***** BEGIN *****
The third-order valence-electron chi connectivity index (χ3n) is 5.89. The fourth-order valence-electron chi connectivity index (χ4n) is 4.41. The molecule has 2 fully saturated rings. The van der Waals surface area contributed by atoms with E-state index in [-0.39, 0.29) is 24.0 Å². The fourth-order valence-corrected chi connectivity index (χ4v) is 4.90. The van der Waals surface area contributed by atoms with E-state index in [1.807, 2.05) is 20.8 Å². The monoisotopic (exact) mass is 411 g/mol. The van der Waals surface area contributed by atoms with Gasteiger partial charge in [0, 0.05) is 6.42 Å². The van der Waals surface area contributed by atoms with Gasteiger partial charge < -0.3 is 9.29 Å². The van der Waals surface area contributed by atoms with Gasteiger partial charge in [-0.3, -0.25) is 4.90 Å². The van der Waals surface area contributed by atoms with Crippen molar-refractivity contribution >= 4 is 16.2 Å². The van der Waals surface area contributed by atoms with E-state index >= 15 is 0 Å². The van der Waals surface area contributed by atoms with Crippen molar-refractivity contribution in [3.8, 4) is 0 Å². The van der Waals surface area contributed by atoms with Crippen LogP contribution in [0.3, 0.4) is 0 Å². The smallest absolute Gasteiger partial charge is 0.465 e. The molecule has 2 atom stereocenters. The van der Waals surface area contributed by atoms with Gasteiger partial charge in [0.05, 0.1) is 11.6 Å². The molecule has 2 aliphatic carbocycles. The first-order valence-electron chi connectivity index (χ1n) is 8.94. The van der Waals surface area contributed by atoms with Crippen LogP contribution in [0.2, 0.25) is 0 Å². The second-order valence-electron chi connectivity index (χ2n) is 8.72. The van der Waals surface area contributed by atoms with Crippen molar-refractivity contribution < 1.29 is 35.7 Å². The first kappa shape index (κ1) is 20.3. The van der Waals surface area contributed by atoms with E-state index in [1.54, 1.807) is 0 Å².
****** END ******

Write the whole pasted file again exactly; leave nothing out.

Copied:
The third-order valence-electron chi connectivity index (χ3n) is 5.89. The fourth-order valence-electron chi connectivity index (χ4n) is 4.41. The molecule has 2 fully saturated rings. The van der Waals surface area contributed by atoms with E-state index in [-0.39, 0.29) is 24.0 Å². The fourth-order valence-corrected chi connectivity index (χ4v) is 4.90. The van der Waals surface area contributed by atoms with E-state index in [1.807, 2.05) is 20.8 Å². The monoisotopic (exact) mass is 411 g/mol. The van der Waals surface area contributed by atoms with Gasteiger partial charge in [0, 0.05) is 6.42 Å². The van der Waals surface area contributed by atoms with Gasteiger partial charge < -0.3 is 9.29 Å². The van der Waals surface area contributed by atoms with Gasteiger partial charge in [-0.3, -0.25) is 4.90 Å². The van der Waals surface area contributed by atoms with Crippen molar-refractivity contribution >= 4 is 16.2 Å². The van der Waals surface area contributed by atoms with E-state index >= 15 is 0 Å². The van der Waals surface area contributed by atoms with Crippen molar-refractivity contribution in [3.8, 4) is 0 Å². The van der Waals surface area contributed by atoms with Crippen LogP contribution in [0.3, 0.4) is 0 Å². The smallest absolute Gasteiger partial charge is 0.465 e. The molecule has 2 atom stereocenters. The van der Waals surface area contributed by atoms with Gasteiger partial charge in [0.05, 0.1) is 11.6 Å². The molecule has 2 aliphatic carbocycles. The first-order valence-electron chi connectivity index (χ1n) is 8.94. The van der Waals surface area contributed by atoms with Crippen LogP contribution in [0.2, 0.25) is 0 Å². The second-order valence-electron chi connectivity index (χ2n) is 8.72. The van der Waals surface area contributed by atoms with Crippen molar-refractivity contribution < 1.29 is 35.7 Å². The first kappa shape index (κ1) is 20.3. The van der Waals surface area contributed by atoms with E-state index in [1.54, 1.807) is 0 Å².